Defending Livestock Against Ticks

There are two forms of ticks, a hard tick and a soft tick. Both affect domestic livestock; however, the spinose ear tick, soft, is guilty of plaguing cattle. Dr. Harlan captured this image while using a video otoscope. (Photo courtesy of Dr. Jered Harlan)

By Jessica Crabtree and Dr. Jered Harlan 

Livestock owners may have noticed an increase in external parasites this year. Farmers, ranchers and veterinarians agree we were blessed with a steady rain supply which aided populations, and, in turn, equaled no consistent, long dry spell. Some even speculate the vast difference in seasons as a contributing factor. In all, the population of external parasites such as flies, fleas and ticks has been on the rise.Livestock owners may have noticed an increase in external parasites this year.

Farmers, ranchers and veterinarians agree we were blessed with a steady rain supply which aided populations, and, in turn, equaled no consistent, long dry spell. Some even speculate the vast difference in seasons as a contributing factor. In all, the population of external parasites such as flies, fleas and ticks has been on the rise.Defined, a tick is a small arachnid that is part of the order Parasitiformes.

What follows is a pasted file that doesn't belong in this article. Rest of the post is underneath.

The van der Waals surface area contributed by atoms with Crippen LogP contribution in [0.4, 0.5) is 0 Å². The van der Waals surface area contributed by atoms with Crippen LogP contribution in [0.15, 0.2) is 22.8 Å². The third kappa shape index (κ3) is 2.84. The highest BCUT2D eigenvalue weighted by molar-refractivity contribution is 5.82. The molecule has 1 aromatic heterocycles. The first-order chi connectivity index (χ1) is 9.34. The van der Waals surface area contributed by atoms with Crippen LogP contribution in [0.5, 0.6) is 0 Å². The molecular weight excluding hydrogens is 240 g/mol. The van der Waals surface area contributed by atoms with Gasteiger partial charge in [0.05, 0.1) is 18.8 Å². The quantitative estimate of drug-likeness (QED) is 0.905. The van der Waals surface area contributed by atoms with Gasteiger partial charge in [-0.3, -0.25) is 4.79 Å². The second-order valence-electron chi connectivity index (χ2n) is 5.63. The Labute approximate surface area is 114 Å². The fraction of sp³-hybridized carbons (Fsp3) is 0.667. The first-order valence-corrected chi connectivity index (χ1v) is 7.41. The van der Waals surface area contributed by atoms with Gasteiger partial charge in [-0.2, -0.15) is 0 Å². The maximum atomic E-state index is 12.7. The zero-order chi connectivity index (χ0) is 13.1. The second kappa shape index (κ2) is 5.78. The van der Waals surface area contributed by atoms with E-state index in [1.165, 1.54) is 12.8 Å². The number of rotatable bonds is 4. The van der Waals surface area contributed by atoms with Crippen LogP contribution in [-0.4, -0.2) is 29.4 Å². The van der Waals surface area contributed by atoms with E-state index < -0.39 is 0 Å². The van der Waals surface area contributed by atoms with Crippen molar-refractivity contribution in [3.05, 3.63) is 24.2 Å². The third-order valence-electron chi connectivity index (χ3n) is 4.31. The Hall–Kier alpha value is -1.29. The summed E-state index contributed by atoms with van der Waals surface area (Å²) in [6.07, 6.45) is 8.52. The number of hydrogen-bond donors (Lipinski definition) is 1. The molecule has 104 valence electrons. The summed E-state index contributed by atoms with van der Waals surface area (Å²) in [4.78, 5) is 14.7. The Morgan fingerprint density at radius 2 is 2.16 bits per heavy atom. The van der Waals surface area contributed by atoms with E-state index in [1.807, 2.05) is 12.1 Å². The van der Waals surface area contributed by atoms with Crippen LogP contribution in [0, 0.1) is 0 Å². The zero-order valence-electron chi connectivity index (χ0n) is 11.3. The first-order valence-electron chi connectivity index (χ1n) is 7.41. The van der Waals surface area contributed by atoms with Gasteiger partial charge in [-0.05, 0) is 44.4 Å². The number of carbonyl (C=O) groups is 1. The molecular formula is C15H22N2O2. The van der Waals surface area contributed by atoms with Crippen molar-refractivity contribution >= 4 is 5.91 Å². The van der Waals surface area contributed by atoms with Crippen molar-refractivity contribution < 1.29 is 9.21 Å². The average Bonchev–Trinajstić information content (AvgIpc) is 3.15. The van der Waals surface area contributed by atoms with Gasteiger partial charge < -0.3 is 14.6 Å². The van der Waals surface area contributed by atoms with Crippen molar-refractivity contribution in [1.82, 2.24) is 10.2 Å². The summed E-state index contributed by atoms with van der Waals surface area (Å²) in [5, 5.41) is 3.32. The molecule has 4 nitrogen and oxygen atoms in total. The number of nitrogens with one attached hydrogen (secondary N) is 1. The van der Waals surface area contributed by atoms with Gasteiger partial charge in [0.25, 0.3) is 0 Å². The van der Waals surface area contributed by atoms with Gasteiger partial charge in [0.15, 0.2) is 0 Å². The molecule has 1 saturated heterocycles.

Ticks, along with mites, constitute the subclass Acari and are ectoparasites, meaning that it lives by feeding on the blood of its host, such as a mammal, bird, even reptiles and amphibians. That notion being understood, ticks act as a serious vector for disease transmitted to both humans and animals. The tick is known for transferring more, and a larger variety of infectious organisms, than any other blood sucking arthropod.

To read more pick up a copy of the November 2017 NTFR issue. To subscribe call us at 940-872-5922.